What to Know
A Long Island Rail Road train derailed at track 6 at Brooklyn's Atlantic Terminal at the height of Wednesday's morning rush
103 people were hurt, though fire officials said their injuries were considered minor; some were taken to hospitals for evaluation
The cause of the derailment is under investigation; photos showed the train tipped at an angle and the platform filling with smoke
A woman sitting in the first car of the LIRR train that derailed in Brooklyn's Atlantic Terminal Wednesday described a harrowing scene as passengers scrambled to escape the smoke and shattered glass.
"There was this big impact and my head just went right forward on that hard tough seat," said Natasha Bridget, who was coming into Atlantic Terminal from Locust Manor. "Everybody started falling on the ground. People were crying. One person bruised their mouth; their teeth fell out."
"It just threw us out of our seats," said a woman named Tracy. "People were thrown into the aisles."
About 430 people were packed onto the six-car rush-hour train that originated in Far Rockaway, officials said. Many were standing as they prepared to get off the train. More than 100 were hurt when it derailed, though officials say the worst injury is thought to be a possible broken leg.
Bridget, who spoke to NBC 4 New York outside the hospital where she was treated, said she was texting as the train pulled into the station.
"I don't know what happened with the motorman or what took place but we were in the terminal, the platform was right there, so I don't know why the train didn't stop," she said.
MTA Chairman Tom Prendergast said from the scene earlier Wednesday that the train struck the bumping block at track 6, then went up and over the block. The impact knocked the wheels of the first car and one other axle off the rails, he said.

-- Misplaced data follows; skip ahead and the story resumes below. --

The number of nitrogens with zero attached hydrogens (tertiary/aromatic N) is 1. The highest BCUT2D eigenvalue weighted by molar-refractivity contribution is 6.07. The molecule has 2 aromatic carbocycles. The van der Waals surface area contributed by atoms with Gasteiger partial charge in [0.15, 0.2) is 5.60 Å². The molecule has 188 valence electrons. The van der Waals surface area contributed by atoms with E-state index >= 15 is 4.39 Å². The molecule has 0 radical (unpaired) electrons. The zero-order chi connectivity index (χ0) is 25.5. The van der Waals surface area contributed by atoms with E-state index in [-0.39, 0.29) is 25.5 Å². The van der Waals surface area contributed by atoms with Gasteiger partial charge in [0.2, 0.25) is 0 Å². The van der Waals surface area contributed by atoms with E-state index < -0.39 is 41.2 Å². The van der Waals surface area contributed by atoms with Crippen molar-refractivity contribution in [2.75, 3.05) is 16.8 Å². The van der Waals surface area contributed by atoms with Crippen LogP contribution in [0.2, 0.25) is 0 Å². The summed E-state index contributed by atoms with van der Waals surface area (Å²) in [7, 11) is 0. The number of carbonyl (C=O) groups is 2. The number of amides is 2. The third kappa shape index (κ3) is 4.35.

"The first car was raised way up on the car, the front of the car was smashed, shattered glass on the ground," passenger Aaron Neufeld said.
Bridget said smoke rapidly started filling the car she was in after the impact and she and other dazed passengers fought to get out. One woman next to her suffered a panic attack, she said.
Neufeld said he saw one woman on the floor, wailing as her face bled.
"I see folks bleeding, people laid out, legs injured," said Tracy. "People complaining they couldn't move their necks. It was a mess."
"You're shocked," said Neufeld. "Nobody knows what's going on."
Several passengers complained of neck and back injuries after the accident. Some people were carried away on stretchers; others were sitting outside the train holding ice packs to their heads.
Bridge said she has a very bad headache and feels nauseous after smacking her head into the seat in front of her.
"Very traumatized at this point. My neck feels stiff," she said. "But, you know, hopefully everything is fine, pray to god that everything is fine. I was just so happy we were on the terminal and not on the ground; it would have been worse."
The NTSB and the Federal Railroad Administration sent federal investigators to the scene. A cause of the accident remains under investigation. The condition of the train engineer wasn't immediately clear, and it wasn't known when authorities expected to be able to question the person.
The conductor and brakeman will also be interviewed.